Why does Saudi Arabia invest in Southeast Asia?

King Salman and Najib Razak Image copyright AFP
Image caption Saudi King Salman and Malaysia's Najib Razak

Malaysia's Prime Minister Najib Razak has announced that Saudi Arabia is investing $7bn (£5.6bn) in an oil refinery in the country, a project that will be set up by Malaysian oil company Petronas.

The investment is the first deal to be signed during Saudi monarch King Salman's Asian tour, and is expected to help boost profits at Petronas, which has been struggling with low oil prices for the past few years.

The visit is the first by a Saudi king to Malaysia in more than a decade, but the ties between the two nations run deep.

The Saudi connection came up in Malaysian politics as recently as last year, when Malaysia's Prime Minister Najib Razak said that the $681m found in his personal bank account was a gift from the royal family, and not money embezzled from funds linked to the state investment fund 1MDB.

The Malaysian anti-corruption commission cleared Mr Najib of all wrongdoing. However, his critics say the Saudi Arabian excuse is just a convenient cover - and several international investigations into the matter continue.

Image copyright AFP
Image caption The ties between Malaysia and Saudi Arabia run deep

Meanwhile, King Salman is expected to head to Indonesia, Japan, Brunei and China as part of his tour of the region.

But behind the cheque book diplomacy is the kingdom's desire to extend its influence in the region and attract Asian investors to Saudi Arabia.

Five reasons why Saudi Arabia is investing in Asia:

1. Scratching backs: Saudi Arabia is looking for ways to diversify its economy and reduce its dependence on oil. The kingdom has been hit by the twin challenges of trying to reform its economy at a time when it has been losing money from falling oil prices.

Investing in nations such as Malaysia may not yield much in terms of reciprocal investment, but watch out for any announcements when King Salman is in China and Japan. Riyadh has already invested in a $45bn technology fund with Japanese firm Softbank, and, according to analysts, the Saudis are looking for investments in logistics, infrastructure and technology from Tokyo and Beijing.

2. Keeping customers: It's not just about bringing investment into Saudi Arabia - it's also about maintaining business in Asia for Saudi crude. The big prize is China - which has overtaken the US as the world's biggest importer of oil. Data from 2014 shows that it sources most of its energy needs from the Arab kingdom.

But Russia and Iran are fast gaining ground, and China has been investing in oil fields in both nations. Riyadh will be keen to ensure that it remains the top supplier for Beijing.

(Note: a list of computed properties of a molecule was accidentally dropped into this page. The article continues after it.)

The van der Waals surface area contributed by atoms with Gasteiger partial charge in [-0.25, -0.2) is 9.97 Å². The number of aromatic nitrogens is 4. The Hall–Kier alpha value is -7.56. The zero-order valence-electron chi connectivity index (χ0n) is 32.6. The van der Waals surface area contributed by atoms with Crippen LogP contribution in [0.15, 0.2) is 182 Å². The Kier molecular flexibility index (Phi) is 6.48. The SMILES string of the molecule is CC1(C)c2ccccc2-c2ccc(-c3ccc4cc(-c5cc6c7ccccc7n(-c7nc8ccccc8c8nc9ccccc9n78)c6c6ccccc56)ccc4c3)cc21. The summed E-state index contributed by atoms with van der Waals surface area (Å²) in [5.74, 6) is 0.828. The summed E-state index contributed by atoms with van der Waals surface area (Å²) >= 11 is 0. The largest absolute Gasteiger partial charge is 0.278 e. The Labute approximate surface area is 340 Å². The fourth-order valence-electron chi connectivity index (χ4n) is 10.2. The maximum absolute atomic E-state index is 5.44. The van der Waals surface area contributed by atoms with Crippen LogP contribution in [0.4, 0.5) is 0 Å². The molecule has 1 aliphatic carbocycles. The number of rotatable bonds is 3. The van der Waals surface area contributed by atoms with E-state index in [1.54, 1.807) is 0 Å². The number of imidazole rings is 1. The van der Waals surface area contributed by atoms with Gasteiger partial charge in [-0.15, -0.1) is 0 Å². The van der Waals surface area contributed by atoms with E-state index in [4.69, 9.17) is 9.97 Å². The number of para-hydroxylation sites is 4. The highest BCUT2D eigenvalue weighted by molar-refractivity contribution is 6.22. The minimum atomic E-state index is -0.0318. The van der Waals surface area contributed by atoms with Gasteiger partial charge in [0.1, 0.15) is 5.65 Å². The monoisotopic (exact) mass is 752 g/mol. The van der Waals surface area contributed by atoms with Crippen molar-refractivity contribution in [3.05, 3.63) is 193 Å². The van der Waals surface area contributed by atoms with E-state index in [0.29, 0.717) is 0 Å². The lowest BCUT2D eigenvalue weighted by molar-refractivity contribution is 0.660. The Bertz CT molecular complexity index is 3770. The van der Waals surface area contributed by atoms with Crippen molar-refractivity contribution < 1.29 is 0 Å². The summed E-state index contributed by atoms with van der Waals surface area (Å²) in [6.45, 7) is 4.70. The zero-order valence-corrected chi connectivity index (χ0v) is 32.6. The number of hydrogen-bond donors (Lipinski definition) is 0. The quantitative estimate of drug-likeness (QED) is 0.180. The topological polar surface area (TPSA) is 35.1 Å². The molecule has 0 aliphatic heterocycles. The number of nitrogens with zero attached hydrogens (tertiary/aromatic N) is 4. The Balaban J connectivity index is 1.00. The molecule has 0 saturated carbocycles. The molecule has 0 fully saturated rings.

3. Potential investors: Saudi Aramco, the Arab kingdom's state-run oil firm, is heading for a public share sale in 2018. According to reports this would be the world's biggest share flotation, although there has been some doubt cast on the valuations.

Nevertheless, this trip is very much about drumming up interest from Asian investors into buying a 5% stake in Saudi Aramco. There has also been talk of an Asian share listing, although that has yet to be confirmed.

Image copyright AFP
Image caption Saudi Arabia is looking for investors in its oil projects

4. Don't cry for me Washington: The US has traditionally been Saudi Arabia's most powerful ally, both in terms of trade and politics. But Donald Trump's recent anti-trade stance may have unnerved some in the kingdom, which could explain why a trip to Asia was planned before one to Washington.

Reaching out to Muslim majority nations such as Indonesia and Malaysia makes sense for the Saudis as it won't just be conversations about investment in physical infrastructure - but also about investing in religious pilgrimages and schools.

5. Investment extends Islamic influence: Traditionally Saudi aid and investment into Malaysia and Indonesia has come through the Saudi government, religious charities and foundations. But in recent years, there's been growing concern in some quarters over the resultant increase in Wahhabism in South East Asia, at a time when the region is going through what some have termed an Islamic revival.

In Indonesia, human rights groups have pointed to the funding of ultra-orthodox clerics in mosques who often have views that are at odds with the archipelago's interpretation of Islam.

In Malaysia, Marina Mahathir, the daughter of Malaysia's former prime minister Mahathir Mohamad, has said that Malays are losing touch with their identity and in danger of undergoing an "Arab colonisation" - in the way they dress, speak and practise their faith.

Saudi Arabia may be keen to deflect this criticism: note that the trip also includes a stop in Indonesia's predominantly Hindu island of Bali.

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